Headline, May 26 2024/ ''' AMERICA ONCE AMERICA '''



'' AMERICA WAS ONCE THE COUNTRY BEGGING FOR HELP ''. Few 18th century Europeans expected the U.S. ever to play a role on the world stage. And the logic of foreign entanglement with richer allies was the same then as it is now.

EVEN before they declared their independence, it was clear to the American colonies that in their struggle against Great Britain they would need a wealthy benefactor.

The colonies were desperately short of men, money and material. There was little by the way of an American Navy, and barely an engineer on the continent. 

In 1776, the most gifted orator in Congress called for a declaration not by choice but by necessity, ''as the only means by which foreign alliance can be obtained. '' In that light, our founding document nearly qualifies for an SOS.

It was no secret to Congress that France secretly favored the American experiment. With George Washington's Army down to a handful of rounds of powder per man, all eyes turned to Benjamin Franklin.

No one had more experience with the world beyond American shores. Already Franklin had crossed the ocean six times. He was dimly understood to speak French. He sat on the secret committee that had dispatched an earlier envoy to Paris.

The unanimous choice on one-side of the ocean, he was the ideal choice on the other. Celebrated across Europe as a tamer of lightning, Franklin met in Paris streets with cheering crowds and theater's with thunderous ovations.

His celebrity assisted little with his clandestine mission, however. The French government could not openly receive him without provoking their powerful rival, Great Britain.

Eager though he was to shrink the British sphere of influence, The French foreign minister, the Comte de-Vergennes, was unimpressed by the Americans. He doubted their resolve for the task at hand, a fear in which the British ambassador in Paris played, advertising the colonists as a cowardly band of thieves and muggers.

Vergennes was less impressed still by General Washington. He seemed to proceed from defeat to defeat.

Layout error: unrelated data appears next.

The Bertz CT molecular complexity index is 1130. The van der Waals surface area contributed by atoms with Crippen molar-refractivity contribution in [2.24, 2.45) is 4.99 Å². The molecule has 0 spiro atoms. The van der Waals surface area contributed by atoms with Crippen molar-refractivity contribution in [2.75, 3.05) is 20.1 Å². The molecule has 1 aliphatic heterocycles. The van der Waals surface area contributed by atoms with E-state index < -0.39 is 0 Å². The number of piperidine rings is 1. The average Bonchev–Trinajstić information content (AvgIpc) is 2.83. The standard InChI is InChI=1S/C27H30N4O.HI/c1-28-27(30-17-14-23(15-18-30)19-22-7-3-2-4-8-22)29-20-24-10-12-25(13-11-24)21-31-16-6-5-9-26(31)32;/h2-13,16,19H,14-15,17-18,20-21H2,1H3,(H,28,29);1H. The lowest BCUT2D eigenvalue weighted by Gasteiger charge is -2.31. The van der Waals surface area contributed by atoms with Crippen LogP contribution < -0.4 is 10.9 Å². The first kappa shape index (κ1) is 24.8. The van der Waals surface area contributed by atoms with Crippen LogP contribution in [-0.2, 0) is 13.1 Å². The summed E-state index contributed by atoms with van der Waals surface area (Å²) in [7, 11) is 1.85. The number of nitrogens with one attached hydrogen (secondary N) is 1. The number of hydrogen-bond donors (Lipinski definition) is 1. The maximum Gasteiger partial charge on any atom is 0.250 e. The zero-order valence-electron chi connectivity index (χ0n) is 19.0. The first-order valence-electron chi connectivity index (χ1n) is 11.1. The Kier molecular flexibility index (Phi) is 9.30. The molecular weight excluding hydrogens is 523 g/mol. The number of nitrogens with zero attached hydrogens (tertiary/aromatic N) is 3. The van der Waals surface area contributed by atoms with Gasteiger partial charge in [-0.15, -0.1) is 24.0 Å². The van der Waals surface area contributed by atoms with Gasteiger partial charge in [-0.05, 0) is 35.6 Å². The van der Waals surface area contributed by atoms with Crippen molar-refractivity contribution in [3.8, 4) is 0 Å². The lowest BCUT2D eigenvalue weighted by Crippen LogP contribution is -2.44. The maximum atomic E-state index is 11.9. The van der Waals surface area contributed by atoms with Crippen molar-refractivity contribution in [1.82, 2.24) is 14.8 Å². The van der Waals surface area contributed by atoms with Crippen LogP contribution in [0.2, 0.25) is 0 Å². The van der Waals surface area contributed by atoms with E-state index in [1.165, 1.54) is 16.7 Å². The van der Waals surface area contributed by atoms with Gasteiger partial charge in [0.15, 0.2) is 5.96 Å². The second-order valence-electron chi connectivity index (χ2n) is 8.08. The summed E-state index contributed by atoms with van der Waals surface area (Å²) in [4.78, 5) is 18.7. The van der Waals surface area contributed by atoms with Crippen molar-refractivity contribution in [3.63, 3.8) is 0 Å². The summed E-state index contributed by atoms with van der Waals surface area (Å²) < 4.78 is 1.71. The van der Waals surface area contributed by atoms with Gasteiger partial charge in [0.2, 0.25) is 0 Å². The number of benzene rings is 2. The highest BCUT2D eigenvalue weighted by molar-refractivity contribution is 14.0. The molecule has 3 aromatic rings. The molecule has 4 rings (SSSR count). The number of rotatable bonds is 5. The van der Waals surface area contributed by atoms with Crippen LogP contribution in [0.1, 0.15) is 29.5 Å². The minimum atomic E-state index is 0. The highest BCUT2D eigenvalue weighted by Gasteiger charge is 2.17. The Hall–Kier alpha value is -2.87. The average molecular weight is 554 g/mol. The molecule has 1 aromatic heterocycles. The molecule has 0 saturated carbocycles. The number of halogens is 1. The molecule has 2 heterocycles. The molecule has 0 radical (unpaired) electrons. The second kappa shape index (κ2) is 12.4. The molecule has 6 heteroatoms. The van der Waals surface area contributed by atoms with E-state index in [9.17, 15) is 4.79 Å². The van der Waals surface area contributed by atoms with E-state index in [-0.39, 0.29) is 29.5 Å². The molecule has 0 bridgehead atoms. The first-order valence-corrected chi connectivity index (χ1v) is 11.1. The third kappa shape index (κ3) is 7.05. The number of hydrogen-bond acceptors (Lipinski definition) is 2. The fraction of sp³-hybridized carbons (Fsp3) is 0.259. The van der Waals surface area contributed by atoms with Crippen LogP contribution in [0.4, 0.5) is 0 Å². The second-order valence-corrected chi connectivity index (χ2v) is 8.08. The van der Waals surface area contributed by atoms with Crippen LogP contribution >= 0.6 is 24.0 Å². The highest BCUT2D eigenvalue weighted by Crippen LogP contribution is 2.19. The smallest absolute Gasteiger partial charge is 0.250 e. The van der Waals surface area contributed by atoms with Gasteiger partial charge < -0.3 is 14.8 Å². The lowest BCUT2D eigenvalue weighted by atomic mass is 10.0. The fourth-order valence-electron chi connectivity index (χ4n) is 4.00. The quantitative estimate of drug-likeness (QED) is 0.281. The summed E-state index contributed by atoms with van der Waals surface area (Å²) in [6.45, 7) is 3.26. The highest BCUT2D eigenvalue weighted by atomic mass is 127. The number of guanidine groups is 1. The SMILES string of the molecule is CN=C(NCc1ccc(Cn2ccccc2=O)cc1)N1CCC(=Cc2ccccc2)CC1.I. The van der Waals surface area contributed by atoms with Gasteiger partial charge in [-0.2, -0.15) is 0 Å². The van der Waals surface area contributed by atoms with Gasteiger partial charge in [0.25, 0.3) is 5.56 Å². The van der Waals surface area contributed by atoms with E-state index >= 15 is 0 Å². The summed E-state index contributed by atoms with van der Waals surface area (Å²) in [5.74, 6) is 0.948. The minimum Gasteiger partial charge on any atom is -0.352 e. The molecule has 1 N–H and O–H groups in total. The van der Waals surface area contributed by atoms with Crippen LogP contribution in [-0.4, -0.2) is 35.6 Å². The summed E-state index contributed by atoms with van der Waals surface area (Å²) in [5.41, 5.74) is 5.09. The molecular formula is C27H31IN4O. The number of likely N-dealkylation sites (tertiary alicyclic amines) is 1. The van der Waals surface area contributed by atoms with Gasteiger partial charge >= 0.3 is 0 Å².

In America, too, there remained varying degrees of discomfort with the idea of a foreign partner. John Jay hoped to win the war without French involvement of any kind. John Adams hoped to win the war without French troops. Franklin hoped to win the war.

Though he knew the situation to be dire, he waged in Paris a war of disinformation. The farther the British penetrated the continent, Franklin cowed, the more resistance they would meet. He boasted that Washington would soon command a force of 80,000 expertly trained men.

The truth was closer to 14,000 amateurs, beset by desertions, discontent and disease. You would think we might have destroyed General Howe's forces by now, the financier Robert Morris wrote to Franklin,  '' and undoubtedly should have an army to do it.''

As France waited for an American army on which to bank and Washington waited for French aid with which he might deliver a victory, Franklin solicited secret arms, arranging for their covert dispatch to America.

With whispers of munition sales swirling around Paris, the British ambassador raced to Versailles for an explanation. What was all that French equipment doing in America? Could a shipment of 30,000 muskets, 5,000 tents, 60 cannons and 400 tons of gunpowder truly be said to represent a gift from a nation at peace? Britain would not tolerate such subterfuges.

He made it his business to discredit the colonists in the drawing rooms of Paris. The French, he assured everyone who would listen, would soon tire of and abandon the ruffians on the other side of the ocean.

Vergennes recognized the British strategy for what it was : They were leading the Americans to despair by crushing their hopes for French support.

The Continental Army's victory at Saratoga changed everything. In February 1778, France and America entered into an official alliance : Franklin could at least deal openly with Versailles.

At one point he submitted a 38-page shopping list. Along with a frigate and a ship of the line, Congress requested clarinets and trumpets, paint and thimbles. Vergennes was floored by the scale of the demand, reminding Franklin that it was equivalent to one-tenth of the French government's annual budget.

The Honour and Serving of the Latest Analysis and Global Operational Historical Research on The Rise of this Great Nation U.S. continues. The World Students Society thanks Stacy Schiff for his Opinion.

With most loving and respectful dedication to the People and Nation of America, and then Students, Professors and Teachers of the world. SeeYou all prepare for Great Global Elections on The World Students Society, lovingly and respectfully called !WOW! : wssciw.blogspot.com and Twitter X !E-WOW! - The Ecosystem 2011 :

Good Night and God Bless

SAM Daily Times - the Voice of the Voiceless


Post a Comment

Grace A Comment!